The Manhattan Project

Nuclear Arms Race

Robert Serber's Interview (1994)

Robert Serber: Ernest [Lawrence] got overexcited about the Russian bomb. I imagine that [Edward] Teller called him and got him worked up. I warned him about Edward’s Super, that it wasn't a practical idea at the moment. I told him if he wanted to really find out he should talk to [Hans] Bethe, but he never did. He was all gung ho for the Super and he immediately went with more or less the action before he thought of what he could do, and the thing to do was to build these reactors to make tritium.

Stanislaus Ulam's Interview (1983)

Richard Rhodes: An interview with Dr. Stanislaw Ulam in Santa Fe, New Mexico, July 6, 1983.

Rhodes: Well I have some questions for you.

Ulam: Yes, of course. How long are you staying?

Rhodes: I am going to be in the area for until Saturday morning. It would be pleasant to see more of you. I thought I would go out to Los Alamos today and stay up there.

Ulam: There is a hotel.

Raemer Schreiber's Interview (1993)

Raemer Schreiber: Yes, there was at least one [bomb core], and people back here worked furiously taking the plutonium as it arrived and converting it into another core. I don’t know the answer to it. I have heard stories another core was on its way out at the time of the surrender.

Richard Rhodes: Groves decided not to ship it. I’ve seen the document.

George Cowan's Interview (1993)

George Cowan: What you’ve learned from the Russians, for example?

Richard Rhodes: The main thing I have learned is that their first bomb was a carbon copy of Fat Man.

Cowan Cowan: Well of course. I knew that in 1949, about the middle of September of ’49 because we analyzed the debris from that and it was clear that it was a carbon copy.

Hans Bethe's Interview (1993)

Richard Rhodes: Did David Holloway show you the documents that the Russians published?

Hans Bethe: Not the documents, but I got recent documents like [Yulii] Khariton.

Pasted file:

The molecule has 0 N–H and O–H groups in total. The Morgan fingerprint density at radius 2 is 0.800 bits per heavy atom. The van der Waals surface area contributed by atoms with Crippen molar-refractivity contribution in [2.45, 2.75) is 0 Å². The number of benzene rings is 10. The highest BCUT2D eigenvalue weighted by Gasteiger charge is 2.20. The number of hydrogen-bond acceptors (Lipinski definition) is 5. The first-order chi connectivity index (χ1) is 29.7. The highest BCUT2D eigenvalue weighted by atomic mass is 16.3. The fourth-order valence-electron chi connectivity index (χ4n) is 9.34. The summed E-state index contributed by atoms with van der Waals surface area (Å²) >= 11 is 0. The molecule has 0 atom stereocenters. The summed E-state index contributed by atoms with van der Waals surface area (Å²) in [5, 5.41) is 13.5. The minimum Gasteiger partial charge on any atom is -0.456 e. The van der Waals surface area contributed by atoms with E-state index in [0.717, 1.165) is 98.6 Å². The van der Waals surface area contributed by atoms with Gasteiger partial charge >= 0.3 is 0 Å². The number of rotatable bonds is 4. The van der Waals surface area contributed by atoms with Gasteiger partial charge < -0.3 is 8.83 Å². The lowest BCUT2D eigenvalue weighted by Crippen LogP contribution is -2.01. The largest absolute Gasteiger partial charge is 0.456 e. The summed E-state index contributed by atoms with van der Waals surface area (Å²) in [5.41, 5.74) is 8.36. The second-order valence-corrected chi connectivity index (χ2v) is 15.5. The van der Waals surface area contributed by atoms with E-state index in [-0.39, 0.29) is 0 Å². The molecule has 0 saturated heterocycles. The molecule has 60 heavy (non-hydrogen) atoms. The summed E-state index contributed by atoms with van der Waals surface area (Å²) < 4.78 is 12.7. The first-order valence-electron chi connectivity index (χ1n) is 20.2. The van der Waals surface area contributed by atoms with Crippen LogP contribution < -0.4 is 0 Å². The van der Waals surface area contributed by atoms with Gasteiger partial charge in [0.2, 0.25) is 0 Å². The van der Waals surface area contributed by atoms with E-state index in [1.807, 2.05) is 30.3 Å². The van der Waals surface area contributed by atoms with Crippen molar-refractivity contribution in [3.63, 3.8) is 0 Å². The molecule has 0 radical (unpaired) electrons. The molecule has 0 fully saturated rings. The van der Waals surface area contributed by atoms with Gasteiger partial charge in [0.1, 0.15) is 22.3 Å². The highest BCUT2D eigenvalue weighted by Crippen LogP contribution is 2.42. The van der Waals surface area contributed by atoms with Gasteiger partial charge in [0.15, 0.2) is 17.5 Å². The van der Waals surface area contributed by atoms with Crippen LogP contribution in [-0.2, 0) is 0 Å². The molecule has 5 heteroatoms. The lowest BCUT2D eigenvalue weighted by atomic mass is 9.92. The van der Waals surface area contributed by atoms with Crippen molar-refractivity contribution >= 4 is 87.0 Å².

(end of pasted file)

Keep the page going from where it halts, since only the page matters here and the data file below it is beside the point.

Rhodes: Ah. They also published what [Klaus] Fuchs gave them. And, I have some of it here. I wanted to show you. You may not be able to comment. I think it is probably classified material in the United States.

Bethe: I do not know.

Harold Agnew's Interview (1994)

Rhodes: I am working on a book that would try to cover the years ’45 to ’55. I just finished the first 400 pages; it is all the Soviet bomb story, because so much has come available, including the espionage part of it. But, now I would like to get going and just simply try to deal with the development of the hydrogen bomb. And, most of all, I would like to describe the Mike shot, when you guys all came to put that together. But you also worked later, right, on Romeo? What was Romeo?

Alex Wellerstein's Interview

Cindy Kelly: This is Wednesday, February 13, 2013. I’m Cindy Kelly, and we have with us Alex Wellerstein. Alex, could you say your name and spell it, please?

Alex Wellerstein: Alex Wellerstein, W-E-L-L-E-R-S-T-E-I-N, and it’s just Alex, nothing fancy.

Kelly: Great. Thank you, Alex. Alex, give us a little background as to your education and how you come to know about the Manhattan Project and related subjects.

Nicholas Metropolis' Interview

Richard Rhodes: There are two particular themes that I am interested in that I know you were involved with very much. Anything else that you remember that you would want to talk about would be wonderful. One is the developing of computing. Los Alamos made a major contribution to the development of computing in the world. The other has to do with the period around the invention of the two-stage thermonuclear weapon. Could you talk about your experience with those things?

William Lanouette's Interview

Cindy Kelly: I’m Cindy Kelly from the Atomic Heritage Foundation. It is Friday, April 11, 2014, and I have with me William Lanouette who is going to be talking about Leo Szilard. Why don’t you start by actually saying your full name and spelling it? 

Bill Lanouette: I’m William Lanouette, L-A-N-O-U-E-T-T-E. 

Kelly: Tell us about Szilard. Who was he? What’s his background? 

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